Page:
With all the celebrations going on for 100 years of Indian cinema, there is one very important and neglected element of the movie industry that deserves to get its due — the community of strugglers. It is these dreamers who help build the magic of cinema, the ones who fuel movie lore, the ones who dare to dream. Showbusiness is about success and stardom, but failure has its place too — for there to be a top of the ladder, there has to be bottom rung too.
In Mumbai, it’s a unique community that bands together, lives in low-rent areas, keeps track of casting opportunities, and forms a support system for others like them who flock to Mumbai every day, carrying with them a little money, a contact number and the expectations of their families. (The rich aspirants get their parents to fund their films, or at least their lavish lifestyles so they are not strugglers in the real sense of the term.)
Nadira Zaheer Babbar’s new play Yeh Hai Bombay Meri Jaan is about five such men, sharing a one room flat in one of the numerous MHADA or PMGP tenements in Andheri. One of them is a writer, one is an aspiring music composer and three are actors, who do some theatre till that big film or TV role lands their way. The set design is perfect — a shabby flat in which they sprawl on the floor, a tiny kitchen that is seldom stocked, a clothesline across the room, a small mirror for some quick preening and a temple. Water has to be quickly filled before it runs out, when the roof leaks, a bucket is placed under the drip, and with Mumbai practicality, a dirty T-shirt and soap tossed into it — why waste precious water! Whoever has money that day, lends to the one who doesn’t. And any clean piece of underwear is up for grabs in a hurry. Their cell phone ring tones give some indication of where they come from and what they believe in — they haven’t yet reached the level of despair where they don’t believe in anything.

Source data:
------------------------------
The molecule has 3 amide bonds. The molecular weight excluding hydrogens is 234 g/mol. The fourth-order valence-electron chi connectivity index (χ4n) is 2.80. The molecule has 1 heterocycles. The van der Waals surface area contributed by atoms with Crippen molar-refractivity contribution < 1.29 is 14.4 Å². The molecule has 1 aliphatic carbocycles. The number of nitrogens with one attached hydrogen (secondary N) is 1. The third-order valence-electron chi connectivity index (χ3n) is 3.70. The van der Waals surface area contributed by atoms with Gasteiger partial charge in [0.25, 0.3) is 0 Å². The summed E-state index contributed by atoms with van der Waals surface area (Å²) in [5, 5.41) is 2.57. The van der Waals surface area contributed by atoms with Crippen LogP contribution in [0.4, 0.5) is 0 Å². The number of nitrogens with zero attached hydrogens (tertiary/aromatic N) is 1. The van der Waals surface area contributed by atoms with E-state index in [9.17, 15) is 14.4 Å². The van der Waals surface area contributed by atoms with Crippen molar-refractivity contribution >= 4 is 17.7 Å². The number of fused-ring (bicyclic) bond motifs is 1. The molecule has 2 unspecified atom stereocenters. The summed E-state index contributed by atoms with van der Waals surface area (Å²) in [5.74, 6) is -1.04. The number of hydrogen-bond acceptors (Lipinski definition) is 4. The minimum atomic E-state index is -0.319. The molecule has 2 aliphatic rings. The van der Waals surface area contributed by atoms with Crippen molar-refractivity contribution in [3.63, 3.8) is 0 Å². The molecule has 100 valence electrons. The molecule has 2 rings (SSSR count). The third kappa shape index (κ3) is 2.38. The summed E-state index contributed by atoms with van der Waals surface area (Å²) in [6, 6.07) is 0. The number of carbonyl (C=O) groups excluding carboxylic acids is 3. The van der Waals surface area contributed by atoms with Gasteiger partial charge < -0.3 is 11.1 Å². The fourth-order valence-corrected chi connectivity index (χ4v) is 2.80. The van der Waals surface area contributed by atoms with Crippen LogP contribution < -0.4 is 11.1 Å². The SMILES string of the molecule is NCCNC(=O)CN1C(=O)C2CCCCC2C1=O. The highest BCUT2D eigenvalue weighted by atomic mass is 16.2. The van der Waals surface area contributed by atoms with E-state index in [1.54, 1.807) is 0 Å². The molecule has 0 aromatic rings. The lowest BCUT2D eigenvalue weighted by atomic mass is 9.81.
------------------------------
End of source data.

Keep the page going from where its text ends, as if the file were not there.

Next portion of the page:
The Northern suburbs of Mumbai, from Andheri and now creeping as far as Mira Road, has these little rabbit warrens in which these strugglers live, precariously, on hope and prayer. They have heard a long history of miracles — Ashok Kumar was a lab assistant, Dilip Kumar was a fruit-seller’s son, Dev Anand was a postal clerk discovered outside Filmistan Studio, Akshay Kumar was a waiter; when the New Wave cinema made stars of ordinary looking people, the influx from the Northern hinterland shot up. Earlier, at least good looks were required — every fair and muscular Punjabi believed he could be another Dharmendra, but who’d have imagined that Amol Palekar and Om Puri could become stars?
Nadira Babbar, both in her capacity as the head of theatre group Ekjute, and the wife of Raj Babbar, has seen the struggler phenomenon up close, and she says everything about the play is from her own experience of interacting with them. Her observation of their life in their untidy little hole-in-the-wall is bang on — the excitement when something works out, the dejection with repeated failure, the fake optimism conveyed to families over the phone, the inability to be attend family functions (how can they face people back home unless they have something to show for their time in Mumbai?) and the scraping for survival.
The landing up at friends’ homes at meal times to cadge free food. The keeping up pretences, the ignoring of humiliation, dropping portfolios at production and casting offices and waiting for luck to change.
Babbar’s buoyant five somehow keep bitterness at bay and take each day as it comes. But in real life, unless there is a sudden breakthrough in an audition and a good part offered, the dreams slowly start crumbling. From expecting to be cast as “hero” in a film and looking down on television, when money and hope runs out, they will accept just about anything, even a bit part in a serial, but always waiting for a miracle to happen. Didn’t Shah Rukh start his career on TV? And now Sushant Singh Rajput? So there is still a chance… Every spot boy, tea boy, junior artiste, light boy or stuntman had once come to Mumbai to become a star and then took whatever they got to stay close to the action — who knows when some filmmaker might discover them?
Her play is only about men, with female strugglers it’s a completely different, and sometimes sordid world of compromise. There’s another play there, one that many may not want to see.
Deepa Gahlot is an award-winning film and theatre critic and an arts administrator